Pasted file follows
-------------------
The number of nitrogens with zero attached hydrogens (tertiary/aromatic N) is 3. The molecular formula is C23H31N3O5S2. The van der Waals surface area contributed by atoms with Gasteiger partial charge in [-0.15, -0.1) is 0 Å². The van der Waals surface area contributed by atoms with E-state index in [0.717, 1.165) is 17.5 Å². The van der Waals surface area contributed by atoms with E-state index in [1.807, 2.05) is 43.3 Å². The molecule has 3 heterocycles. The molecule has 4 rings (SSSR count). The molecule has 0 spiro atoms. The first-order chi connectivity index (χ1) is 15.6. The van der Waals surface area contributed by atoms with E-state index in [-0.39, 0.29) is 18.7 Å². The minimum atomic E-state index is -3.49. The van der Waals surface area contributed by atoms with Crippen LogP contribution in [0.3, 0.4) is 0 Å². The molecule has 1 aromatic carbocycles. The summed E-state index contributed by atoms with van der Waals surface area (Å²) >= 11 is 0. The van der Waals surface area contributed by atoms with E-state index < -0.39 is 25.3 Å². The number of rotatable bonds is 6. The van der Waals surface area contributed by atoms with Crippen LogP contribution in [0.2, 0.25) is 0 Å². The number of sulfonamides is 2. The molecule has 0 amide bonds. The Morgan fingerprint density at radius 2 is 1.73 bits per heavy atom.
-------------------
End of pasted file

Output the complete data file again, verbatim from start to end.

The number of nitrogens with zero attached hydrogens (tertiary/aromatic N) is 3. The molecular formula is C23H31N3O5S2. The van der Waals surface area contributed by atoms with Gasteiger partial charge in [-0.15, -0.1) is 0 Å². The van der Waals surface area contributed by atoms with E-state index in [0.717, 1.165) is 17.5 Å². The van der Waals surface area contributed by atoms with E-state index in [1.807, 2.05) is 43.3 Å². The molecule has 3 heterocycles. The molecule has 4 rings (SSSR count). The molecule has 0 spiro atoms. The first-order chi connectivity index (χ1) is 15.6. The van der Waals surface area contributed by atoms with E-state index in [-0.39, 0.29) is 18.7 Å². The minimum atomic E-state index is -3.49. The van der Waals surface area contributed by atoms with Crippen LogP contribution in [0.3, 0.4) is 0 Å². The molecule has 1 aromatic carbocycles. The summed E-state index contributed by atoms with van der Waals surface area (Å²) >= 11 is 0. The van der Waals surface area contributed by atoms with E-state index < -0.39 is 25.3 Å². The number of rotatable bonds is 6. The van der Waals surface area contributed by atoms with Crippen LogP contribution in [0.2, 0.25) is 0 Å². The number of sulfonamides is 2. The molecule has 0 amide bonds. The Morgan fingerprint density at radius 2 is 1.73 bits per heavy atom.